Just as Fisman and Golden warn that isolated interventions will not reduce corruption, the OECD authors stress that freeing a state from the bonds of corrupt interests requires a set of “actions that complement and reinforce each other.”  If anything, anti-capture policies are even trickier to implement than anticorruption policies, for, as the OECD warns, if not carefully constructed they can compromise fundamental democratic values of free expression and the right to petition government.  One of the volumes many strengths is that it never loses sight of these risks.

3) Perhaps the most salutary result of the international anticorruption movement is the spotlight it has cast on the massive theft of resources from poor countries by corrupt leaders.  There is no better guide to what has been dubbed “kleptocracy” than Cambridge Professor J.C. Sharman’s The Despots Guide to Wealth Management, just out in an inexpensive paperback edition from Cornell University Press.  The author of the leading text why tiny offshore jurisdictions were for so long able to help tax evaders and drug lords hide their money, Professor Sharman explains why kleptocracy — a practice wealthy nations once tolerated and one still facilitated by their banks, lawyers, and accountants — is now widely condemned.

Despite the sea change in attitudes, and accompanying changes in domestic and international law, however, corrupt money still gushes out of developing countries. Wealth Management is laden with pithy summaries explaining why efforts to halt the flow have failed. (Sanctioning international banks in the hopes concerns about a loss of reputation will deter them doesn’t work since “they appear to have little reputation left to lose.”)  Most importantly, Professor Sharman offers realistic recommendations for ending what has now become the most visible, and detestable, consequence of grand corruption.

 

How Should the U.S. Anticorruption Community Respond to Trump? Engagement vs. Confrontation

So Donald Trump is now the President of the United States, and has been for almost two weeks. Yes, this is really happening. And yes, this is really frightening. As has been pointed out countless times, Donald Trump poses a unique and unprecedented threat to American political institutions. It’s not mainly the hard-right policies that President Trump and the Republican Congress will push. People can strongly disagree with much of that policy agenda (as I do), but those policy positions are, alas, within the American political mainstream. And it’s not just Trump’s obvious narcissism, racism, and ignorance, bad as those are. On top of all that, Trump seems to view the presidency mainly as an opportunity for personal enrichment, and many of his top-level advisors and appointees seem to have a similar attitude. Notwithstanding his (obviously disingenuous) “drain the swamp” rhetoric, Trump—and many congressional Republicans—seem to have little regard for basic ethical norms and principles. And there are reasonable fears, based on what we’ve seen so far, that much of the Trump Administration’s policy agenda, though couched in familiar conservative market-oriented rhetoric, will in fact be oriented toward enriching the friends and families of senior administration officials, including but not limited to Trump’s own organization.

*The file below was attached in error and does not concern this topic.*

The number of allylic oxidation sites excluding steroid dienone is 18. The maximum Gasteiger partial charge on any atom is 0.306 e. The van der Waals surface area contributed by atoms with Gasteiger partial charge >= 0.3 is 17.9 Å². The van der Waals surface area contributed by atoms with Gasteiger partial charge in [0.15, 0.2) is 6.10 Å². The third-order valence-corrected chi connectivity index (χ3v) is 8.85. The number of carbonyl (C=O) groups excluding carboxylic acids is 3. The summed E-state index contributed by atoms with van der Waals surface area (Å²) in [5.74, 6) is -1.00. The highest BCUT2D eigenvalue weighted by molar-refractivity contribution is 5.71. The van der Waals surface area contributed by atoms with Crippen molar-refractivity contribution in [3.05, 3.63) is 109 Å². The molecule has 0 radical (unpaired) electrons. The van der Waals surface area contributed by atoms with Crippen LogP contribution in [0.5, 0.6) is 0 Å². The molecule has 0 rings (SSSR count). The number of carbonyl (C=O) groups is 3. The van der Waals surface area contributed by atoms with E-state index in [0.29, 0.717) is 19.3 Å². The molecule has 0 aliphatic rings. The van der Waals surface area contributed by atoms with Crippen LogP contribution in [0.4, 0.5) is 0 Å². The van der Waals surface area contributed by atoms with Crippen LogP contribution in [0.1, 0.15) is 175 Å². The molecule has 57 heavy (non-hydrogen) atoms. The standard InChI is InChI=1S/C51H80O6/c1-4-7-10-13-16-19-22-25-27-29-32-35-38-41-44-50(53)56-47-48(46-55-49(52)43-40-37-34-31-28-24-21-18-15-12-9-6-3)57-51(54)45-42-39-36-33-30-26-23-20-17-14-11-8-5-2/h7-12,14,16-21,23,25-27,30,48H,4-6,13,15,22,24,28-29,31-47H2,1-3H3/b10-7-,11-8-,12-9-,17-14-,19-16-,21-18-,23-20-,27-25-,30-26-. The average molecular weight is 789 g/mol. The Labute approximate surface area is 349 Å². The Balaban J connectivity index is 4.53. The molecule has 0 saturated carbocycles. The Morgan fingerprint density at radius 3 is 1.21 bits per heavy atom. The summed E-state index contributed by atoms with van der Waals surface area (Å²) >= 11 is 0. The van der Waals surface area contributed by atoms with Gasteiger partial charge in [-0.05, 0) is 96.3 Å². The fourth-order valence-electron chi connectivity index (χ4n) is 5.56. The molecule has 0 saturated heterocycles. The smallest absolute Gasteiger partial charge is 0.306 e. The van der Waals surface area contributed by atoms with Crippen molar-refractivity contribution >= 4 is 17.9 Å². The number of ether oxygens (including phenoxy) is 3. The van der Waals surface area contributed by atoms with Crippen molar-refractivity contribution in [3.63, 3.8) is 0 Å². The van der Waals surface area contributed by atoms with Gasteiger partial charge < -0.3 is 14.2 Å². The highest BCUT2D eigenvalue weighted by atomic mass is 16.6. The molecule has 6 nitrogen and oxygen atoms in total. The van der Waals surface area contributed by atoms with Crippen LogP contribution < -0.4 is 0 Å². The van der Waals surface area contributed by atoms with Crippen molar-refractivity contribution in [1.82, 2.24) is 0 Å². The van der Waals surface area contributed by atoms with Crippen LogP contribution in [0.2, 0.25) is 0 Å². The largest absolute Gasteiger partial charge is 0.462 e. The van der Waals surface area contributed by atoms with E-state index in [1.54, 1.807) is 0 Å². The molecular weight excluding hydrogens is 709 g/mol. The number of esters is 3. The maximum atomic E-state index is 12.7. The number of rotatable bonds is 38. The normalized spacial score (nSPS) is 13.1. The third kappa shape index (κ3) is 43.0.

A democratically elected head of government who ran on a populist platform, but whose agenda seems to be oriented primarily toward using political power to enrich himself and his cronies? This might be a new experience for Americans, but as Professor Palifka pointed out in her post last week, this is a familiar story in many other countries (including Mexico, Ms. Palifka’s lead example). Think Silvio Berlusconi in Italy, Nestor and Cristina Kirchner in Argentina, Thaksin Shinawatra in Thailand, Jacob Zuma in South Africa, and countless others. Now that the U.S. seems to be facing a similar situation, the U.S. anticorruption community—which I’ll define loosely as the diverse set of activists, advocacy groups, commentators, researchers, scholars, and others who focus on anticorruption in their professional work—needs to be actively involved in responding.